Signaling Environmental Altruism through Design: The Role of Green Cue Prominence in Hybrid Cars
Jeongmin Lee, Bohee Jung, Wujin Chu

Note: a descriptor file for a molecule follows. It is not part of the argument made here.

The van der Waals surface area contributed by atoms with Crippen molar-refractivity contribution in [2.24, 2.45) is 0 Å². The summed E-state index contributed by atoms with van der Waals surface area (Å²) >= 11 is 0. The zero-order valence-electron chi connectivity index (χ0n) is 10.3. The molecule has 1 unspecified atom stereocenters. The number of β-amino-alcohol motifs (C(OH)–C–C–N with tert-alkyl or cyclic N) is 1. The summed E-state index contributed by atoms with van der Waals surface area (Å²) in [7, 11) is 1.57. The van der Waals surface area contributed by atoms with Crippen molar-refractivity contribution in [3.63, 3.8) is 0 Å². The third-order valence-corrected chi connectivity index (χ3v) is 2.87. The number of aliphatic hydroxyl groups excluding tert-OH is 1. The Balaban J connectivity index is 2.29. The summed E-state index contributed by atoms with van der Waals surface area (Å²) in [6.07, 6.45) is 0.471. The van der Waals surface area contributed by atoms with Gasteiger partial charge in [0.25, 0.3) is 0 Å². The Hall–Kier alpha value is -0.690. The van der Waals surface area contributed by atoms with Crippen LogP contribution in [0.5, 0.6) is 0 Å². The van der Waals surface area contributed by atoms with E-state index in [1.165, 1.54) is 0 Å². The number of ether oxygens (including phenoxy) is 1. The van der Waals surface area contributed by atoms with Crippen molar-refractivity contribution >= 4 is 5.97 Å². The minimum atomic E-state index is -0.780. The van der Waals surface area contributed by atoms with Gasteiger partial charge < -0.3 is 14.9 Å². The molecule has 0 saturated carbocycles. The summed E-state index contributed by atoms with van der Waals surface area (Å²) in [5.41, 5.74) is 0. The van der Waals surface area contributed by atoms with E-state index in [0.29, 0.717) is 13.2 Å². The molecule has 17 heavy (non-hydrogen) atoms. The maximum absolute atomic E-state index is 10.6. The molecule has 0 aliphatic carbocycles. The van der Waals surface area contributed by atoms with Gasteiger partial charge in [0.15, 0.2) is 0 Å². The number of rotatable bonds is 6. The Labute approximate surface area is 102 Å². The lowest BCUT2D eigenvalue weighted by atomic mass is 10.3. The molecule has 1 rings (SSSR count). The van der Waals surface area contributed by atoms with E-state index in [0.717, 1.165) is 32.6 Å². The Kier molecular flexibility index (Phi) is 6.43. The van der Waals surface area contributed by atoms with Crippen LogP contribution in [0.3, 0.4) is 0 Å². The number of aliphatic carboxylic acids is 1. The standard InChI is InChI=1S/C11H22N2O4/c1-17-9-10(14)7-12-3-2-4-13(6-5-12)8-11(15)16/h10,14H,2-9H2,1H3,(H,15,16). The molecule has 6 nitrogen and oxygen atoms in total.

We examined prototypical design characteristics of an environmentally-friendly product, which we call green cue prominence. In this paper, we performed two studies. In Study 1, we searched for characteristics of emblem, color, texture (matte vs. glossy), and shape (static vs. dynamic; simple vs. complex; rounded vs. edged) that might act as cues for environmental friendliness in the design of hybrid cars. Results show that cars deemed to be more environmentally friendly were those with a modified emblem, simple and rounded shape, and with a matte finish. Also, green, blue, and white colors were better signs of environmental friendliness than red or black. In Study 2, we examined two circumstances under which green cue prominent design is desired. In the first circumstance, we showed that green cue prominent design is perceived as being more attractive when it is for a hybrid car, but not for gasoline engine cars. In the second circumstance, green cue prominent design is perceived as being more attractive when the buyer of the car has a high status-seeking motive.
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